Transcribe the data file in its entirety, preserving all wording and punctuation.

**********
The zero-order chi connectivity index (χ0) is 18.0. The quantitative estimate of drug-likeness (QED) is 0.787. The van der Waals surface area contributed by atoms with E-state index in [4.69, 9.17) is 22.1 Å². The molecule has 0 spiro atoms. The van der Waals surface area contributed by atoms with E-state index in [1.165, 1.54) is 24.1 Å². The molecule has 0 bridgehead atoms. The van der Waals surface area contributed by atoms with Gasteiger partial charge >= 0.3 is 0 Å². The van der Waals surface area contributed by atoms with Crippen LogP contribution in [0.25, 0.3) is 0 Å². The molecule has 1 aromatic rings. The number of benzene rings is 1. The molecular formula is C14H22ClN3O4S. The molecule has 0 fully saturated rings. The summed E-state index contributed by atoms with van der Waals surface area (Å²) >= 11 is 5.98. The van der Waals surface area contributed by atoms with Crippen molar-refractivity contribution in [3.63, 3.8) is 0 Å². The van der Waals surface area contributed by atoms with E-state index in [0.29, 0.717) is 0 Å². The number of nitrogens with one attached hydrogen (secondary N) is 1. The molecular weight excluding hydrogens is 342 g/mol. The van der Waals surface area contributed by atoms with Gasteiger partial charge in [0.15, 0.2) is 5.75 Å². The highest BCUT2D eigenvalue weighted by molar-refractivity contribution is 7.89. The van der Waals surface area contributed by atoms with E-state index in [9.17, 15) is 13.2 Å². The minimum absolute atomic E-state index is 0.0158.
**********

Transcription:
The zero-order chi connectivity index (χ0) is 18.0. The quantitative estimate of drug-likeness (QED) is 0.787. The van der Waals surface area contributed by atoms with E-state index in [4.69, 9.17) is 22.1 Å². The molecule has 0 spiro atoms. The van der Waals surface area contributed by atoms with E-state index in [1.165, 1.54) is 24.1 Å². The molecule has 0 bridgehead atoms. The van der Waals surface area contributed by atoms with Gasteiger partial charge >= 0.3 is 0 Å². The van der Waals surface area contributed by atoms with Crippen LogP contribution in [0.25, 0.3) is 0 Å². The molecule has 1 aromatic rings. The number of benzene rings is 1. The molecular formula is C14H22ClN3O4S. The molecule has 0 fully saturated rings. The summed E-state index contributed by atoms with van der Waals surface area (Å²) >= 11 is 5.98. The van der Waals surface area contributed by atoms with Crippen molar-refractivity contribution in [3.63, 3.8) is 0 Å². The van der Waals surface area contributed by atoms with E-state index in [0.29, 0.717) is 0 Å². The number of nitrogens with one attached hydrogen (secondary N) is 1. The molecular weight excluding hydrogens is 342 g/mol. The van der Waals surface area contributed by atoms with Gasteiger partial charge in [0.15, 0.2) is 5.75 Å². The highest BCUT2D eigenvalue weighted by molar-refractivity contribution is 7.89. The van der Waals surface area contributed by atoms with E-state index in [9.17, 15) is 13.2 Å². The minimum absolute atomic E-state index is 0.0158.